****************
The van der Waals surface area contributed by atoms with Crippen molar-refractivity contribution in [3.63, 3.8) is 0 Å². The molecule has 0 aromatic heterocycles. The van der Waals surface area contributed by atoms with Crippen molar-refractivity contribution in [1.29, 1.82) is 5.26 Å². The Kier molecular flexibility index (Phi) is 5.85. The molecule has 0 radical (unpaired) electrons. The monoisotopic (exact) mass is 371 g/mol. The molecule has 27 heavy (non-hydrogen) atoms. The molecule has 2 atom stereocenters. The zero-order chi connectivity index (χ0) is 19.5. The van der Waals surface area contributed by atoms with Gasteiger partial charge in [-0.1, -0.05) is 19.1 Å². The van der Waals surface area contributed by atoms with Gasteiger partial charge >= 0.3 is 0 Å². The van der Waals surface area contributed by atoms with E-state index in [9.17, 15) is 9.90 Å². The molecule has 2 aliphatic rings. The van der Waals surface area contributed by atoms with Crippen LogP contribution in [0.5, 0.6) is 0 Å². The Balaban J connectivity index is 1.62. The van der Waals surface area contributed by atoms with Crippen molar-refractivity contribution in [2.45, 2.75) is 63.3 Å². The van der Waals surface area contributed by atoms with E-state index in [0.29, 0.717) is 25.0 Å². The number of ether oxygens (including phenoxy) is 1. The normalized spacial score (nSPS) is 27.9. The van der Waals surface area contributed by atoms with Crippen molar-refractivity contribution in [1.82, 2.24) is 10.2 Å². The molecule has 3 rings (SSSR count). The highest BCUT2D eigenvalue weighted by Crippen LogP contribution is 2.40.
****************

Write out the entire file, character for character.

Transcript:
The van der Waals surface area contributed by atoms with Crippen molar-refractivity contribution in [3.63, 3.8) is 0 Å². The molecule has 0 aromatic heterocycles. The van der Waals surface area contributed by atoms with Crippen molar-refractivity contribution in [1.29, 1.82) is 5.26 Å². The Kier molecular flexibility index (Phi) is 5.85. The molecule has 0 radical (unpaired) electrons. The monoisotopic (exact) mass is 371 g/mol. The molecule has 27 heavy (non-hydrogen) atoms. The molecule has 2 atom stereocenters. The zero-order chi connectivity index (χ0) is 19.5. The van der Waals surface area contributed by atoms with Gasteiger partial charge in [-0.1, -0.05) is 19.1 Å². The van der Waals surface area contributed by atoms with Gasteiger partial charge >= 0.3 is 0 Å². The van der Waals surface area contributed by atoms with E-state index in [9.17, 15) is 9.90 Å². The molecule has 2 aliphatic rings. The van der Waals surface area contributed by atoms with Crippen LogP contribution in [0.5, 0.6) is 0 Å². The Balaban J connectivity index is 1.62. The van der Waals surface area contributed by atoms with Crippen molar-refractivity contribution in [2.45, 2.75) is 63.3 Å². The van der Waals surface area contributed by atoms with E-state index in [0.29, 0.717) is 25.0 Å². The number of ether oxygens (including phenoxy) is 1. The normalized spacial score (nSPS) is 27.9. The van der Waals surface area contributed by atoms with Crippen molar-refractivity contribution in [1.82, 2.24) is 10.2 Å². The molecule has 3 rings (SSSR count). The highest BCUT2D eigenvalue weighted by Crippen LogP contribution is 2.40.